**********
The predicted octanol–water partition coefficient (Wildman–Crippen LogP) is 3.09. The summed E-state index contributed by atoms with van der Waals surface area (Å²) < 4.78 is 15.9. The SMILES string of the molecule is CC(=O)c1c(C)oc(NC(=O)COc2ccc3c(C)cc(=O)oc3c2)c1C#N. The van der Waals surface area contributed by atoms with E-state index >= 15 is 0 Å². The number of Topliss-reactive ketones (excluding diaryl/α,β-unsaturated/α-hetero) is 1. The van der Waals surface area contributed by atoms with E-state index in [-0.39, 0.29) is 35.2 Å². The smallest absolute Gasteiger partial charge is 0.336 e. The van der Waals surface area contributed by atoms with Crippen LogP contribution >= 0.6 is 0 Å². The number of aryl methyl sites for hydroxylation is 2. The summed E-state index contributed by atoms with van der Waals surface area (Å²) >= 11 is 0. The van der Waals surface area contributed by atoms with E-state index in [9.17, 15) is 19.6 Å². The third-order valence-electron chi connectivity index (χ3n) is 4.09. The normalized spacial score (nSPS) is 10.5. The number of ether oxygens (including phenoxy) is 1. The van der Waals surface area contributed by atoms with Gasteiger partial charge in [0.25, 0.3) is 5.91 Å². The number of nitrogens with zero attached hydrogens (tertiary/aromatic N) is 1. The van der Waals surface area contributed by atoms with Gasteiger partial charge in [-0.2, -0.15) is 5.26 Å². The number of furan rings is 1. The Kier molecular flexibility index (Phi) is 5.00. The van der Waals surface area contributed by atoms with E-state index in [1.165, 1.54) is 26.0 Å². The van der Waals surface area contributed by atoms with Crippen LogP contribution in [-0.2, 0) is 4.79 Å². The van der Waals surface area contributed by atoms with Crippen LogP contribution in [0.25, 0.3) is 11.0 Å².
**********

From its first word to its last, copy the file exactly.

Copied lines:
The predicted octanol–water partition coefficient (Wildman–Crippen LogP) is 3.09. The summed E-state index contributed by atoms with van der Waals surface area (Å²) < 4.78 is 15.9. The SMILES string of the molecule is CC(=O)c1c(C)oc(NC(=O)COc2ccc3c(C)cc(=O)oc3c2)c1C#N. The van der Waals surface area contributed by atoms with E-state index >= 15 is 0 Å². The number of Topliss-reactive ketones (excluding diaryl/α,β-unsaturated/α-hetero) is 1. The van der Waals surface area contributed by atoms with E-state index in [-0.39, 0.29) is 35.2 Å². The smallest absolute Gasteiger partial charge is 0.336 e. The van der Waals surface area contributed by atoms with Crippen LogP contribution >= 0.6 is 0 Å². The number of aryl methyl sites for hydroxylation is 2. The summed E-state index contributed by atoms with van der Waals surface area (Å²) >= 11 is 0. The van der Waals surface area contributed by atoms with E-state index in [9.17, 15) is 19.6 Å². The third-order valence-electron chi connectivity index (χ3n) is 4.09. The normalized spacial score (nSPS) is 10.5. The number of ether oxygens (including phenoxy) is 1. The van der Waals surface area contributed by atoms with Gasteiger partial charge in [0.25, 0.3) is 5.91 Å². The number of nitrogens with zero attached hydrogens (tertiary/aromatic N) is 1. The van der Waals surface area contributed by atoms with Gasteiger partial charge in [-0.2, -0.15) is 5.26 Å². The number of furan rings is 1. The Kier molecular flexibility index (Phi) is 5.00. The van der Waals surface area contributed by atoms with E-state index in [1.165, 1.54) is 26.0 Å². The van der Waals surface area contributed by atoms with Crippen LogP contribution in [-0.2, 0) is 4.79 Å². The van der Waals surface area contributed by atoms with Crippen LogP contribution in [0.25, 0.3) is 11.0 Å².